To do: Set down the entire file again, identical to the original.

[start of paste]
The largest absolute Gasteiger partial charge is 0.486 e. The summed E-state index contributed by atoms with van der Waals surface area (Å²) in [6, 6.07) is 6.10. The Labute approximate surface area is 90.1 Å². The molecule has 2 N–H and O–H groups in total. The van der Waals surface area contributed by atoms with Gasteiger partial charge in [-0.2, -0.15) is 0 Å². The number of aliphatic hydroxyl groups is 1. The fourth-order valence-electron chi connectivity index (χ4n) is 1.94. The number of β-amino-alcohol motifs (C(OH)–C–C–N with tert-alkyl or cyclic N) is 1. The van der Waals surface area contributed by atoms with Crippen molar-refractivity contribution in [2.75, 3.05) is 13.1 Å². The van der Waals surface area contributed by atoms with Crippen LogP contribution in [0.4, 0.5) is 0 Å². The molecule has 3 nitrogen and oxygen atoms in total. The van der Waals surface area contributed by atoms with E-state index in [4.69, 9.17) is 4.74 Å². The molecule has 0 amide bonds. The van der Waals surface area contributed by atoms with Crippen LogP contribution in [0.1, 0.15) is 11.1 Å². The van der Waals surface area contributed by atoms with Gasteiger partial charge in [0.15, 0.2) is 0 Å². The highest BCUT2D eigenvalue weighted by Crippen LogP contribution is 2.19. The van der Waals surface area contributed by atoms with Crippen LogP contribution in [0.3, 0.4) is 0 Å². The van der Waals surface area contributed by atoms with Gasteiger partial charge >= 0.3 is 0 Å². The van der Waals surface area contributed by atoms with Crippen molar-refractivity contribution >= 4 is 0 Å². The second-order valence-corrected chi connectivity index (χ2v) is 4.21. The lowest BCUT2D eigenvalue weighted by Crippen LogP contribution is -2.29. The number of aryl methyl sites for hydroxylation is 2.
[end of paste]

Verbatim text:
The largest absolute Gasteiger partial charge is 0.486 e. The summed E-state index contributed by atoms with van der Waals surface area (Å²) in [6, 6.07) is 6.10. The Labute approximate surface area is 90.1 Å². The molecule has 2 N–H and O–H groups in total. The van der Waals surface area contributed by atoms with Gasteiger partial charge in [-0.2, -0.15) is 0 Å². The number of aliphatic hydroxyl groups is 1. The fourth-order valence-electron chi connectivity index (χ4n) is 1.94. The number of β-amino-alcohol motifs (C(OH)–C–C–N with tert-alkyl or cyclic N) is 1. The van der Waals surface area contributed by atoms with Crippen molar-refractivity contribution in [2.75, 3.05) is 13.1 Å². The van der Waals surface area contributed by atoms with Crippen LogP contribution in [0.4, 0.5) is 0 Å². The molecule has 3 nitrogen and oxygen atoms in total. The van der Waals surface area contributed by atoms with E-state index in [4.69, 9.17) is 4.74 Å². The molecule has 0 amide bonds. The van der Waals surface area contributed by atoms with Crippen LogP contribution in [0.1, 0.15) is 11.1 Å². The van der Waals surface area contributed by atoms with Gasteiger partial charge in [0.15, 0.2) is 0 Å². The highest BCUT2D eigenvalue weighted by Crippen LogP contribution is 2.19. The van der Waals surface area contributed by atoms with Crippen LogP contribution in [0.3, 0.4) is 0 Å². The van der Waals surface area contributed by atoms with Gasteiger partial charge >= 0.3 is 0 Å². The van der Waals surface area contributed by atoms with Crippen molar-refractivity contribution >= 4 is 0 Å². The second-order valence-corrected chi connectivity index (χ2v) is 4.21. The lowest BCUT2D eigenvalue weighted by Crippen LogP contribution is -2.29. The number of aryl methyl sites for hydroxylation is 2.